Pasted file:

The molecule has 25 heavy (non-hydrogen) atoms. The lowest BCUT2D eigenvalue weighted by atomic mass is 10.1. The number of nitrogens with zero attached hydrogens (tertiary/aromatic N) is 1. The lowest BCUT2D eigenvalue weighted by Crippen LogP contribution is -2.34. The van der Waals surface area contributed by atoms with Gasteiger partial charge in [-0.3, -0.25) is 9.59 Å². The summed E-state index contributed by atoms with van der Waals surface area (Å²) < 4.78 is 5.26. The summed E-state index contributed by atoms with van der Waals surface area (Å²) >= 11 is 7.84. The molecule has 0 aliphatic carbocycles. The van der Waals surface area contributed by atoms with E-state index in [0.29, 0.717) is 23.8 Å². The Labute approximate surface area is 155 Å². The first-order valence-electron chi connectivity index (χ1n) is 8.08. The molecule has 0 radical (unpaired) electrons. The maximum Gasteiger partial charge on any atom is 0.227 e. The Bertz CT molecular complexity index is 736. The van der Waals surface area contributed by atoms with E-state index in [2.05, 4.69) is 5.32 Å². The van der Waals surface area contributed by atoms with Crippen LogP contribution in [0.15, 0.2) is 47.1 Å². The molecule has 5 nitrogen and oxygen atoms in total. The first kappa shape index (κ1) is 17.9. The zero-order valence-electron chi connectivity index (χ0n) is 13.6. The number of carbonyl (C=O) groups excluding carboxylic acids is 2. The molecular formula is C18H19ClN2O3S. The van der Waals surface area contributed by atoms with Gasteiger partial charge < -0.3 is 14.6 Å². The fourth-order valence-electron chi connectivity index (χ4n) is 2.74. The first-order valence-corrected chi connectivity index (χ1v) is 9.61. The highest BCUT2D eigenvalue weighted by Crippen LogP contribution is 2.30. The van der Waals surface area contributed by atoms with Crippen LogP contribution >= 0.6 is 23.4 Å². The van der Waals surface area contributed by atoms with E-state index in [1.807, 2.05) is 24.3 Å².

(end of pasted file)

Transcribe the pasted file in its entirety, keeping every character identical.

The molecule has 25 heavy (non-hydrogen) atoms. The lowest BCUT2D eigenvalue weighted by atomic mass is 10.1. The number of nitrogens with zero attached hydrogens (tertiary/aromatic N) is 1. The lowest BCUT2D eigenvalue weighted by Crippen LogP contribution is -2.34. The van der Waals surface area contributed by atoms with Gasteiger partial charge in [-0.3, -0.25) is 9.59 Å². The summed E-state index contributed by atoms with van der Waals surface area (Å²) < 4.78 is 5.26. The summed E-state index contributed by atoms with van der Waals surface area (Å²) >= 11 is 7.84. The molecule has 0 aliphatic carbocycles. The van der Waals surface area contributed by atoms with E-state index in [0.29, 0.717) is 23.8 Å². The Labute approximate surface area is 155 Å². The first-order valence-electron chi connectivity index (χ1n) is 8.08. The molecule has 0 radical (unpaired) electrons. The maximum Gasteiger partial charge on any atom is 0.227 e. The Bertz CT molecular complexity index is 736. The van der Waals surface area contributed by atoms with E-state index in [2.05, 4.69) is 5.32 Å². The van der Waals surface area contributed by atoms with Crippen LogP contribution in [0.15, 0.2) is 47.1 Å². The molecule has 5 nitrogen and oxygen atoms in total. The first kappa shape index (κ1) is 17.9. The zero-order valence-electron chi connectivity index (χ0n) is 13.6. The number of carbonyl (C=O) groups excluding carboxylic acids is 2. The molecular formula is C18H19ClN2O3S. The van der Waals surface area contributed by atoms with Gasteiger partial charge < -0.3 is 14.6 Å². The fourth-order valence-electron chi connectivity index (χ4n) is 2.74. The first-order valence-corrected chi connectivity index (χ1v) is 9.61. The highest BCUT2D eigenvalue weighted by Crippen LogP contribution is 2.30. The van der Waals surface area contributed by atoms with Crippen LogP contribution >= 0.6 is 23.4 Å². The van der Waals surface area contributed by atoms with E-state index in [1.807, 2.05) is 24.3 Å².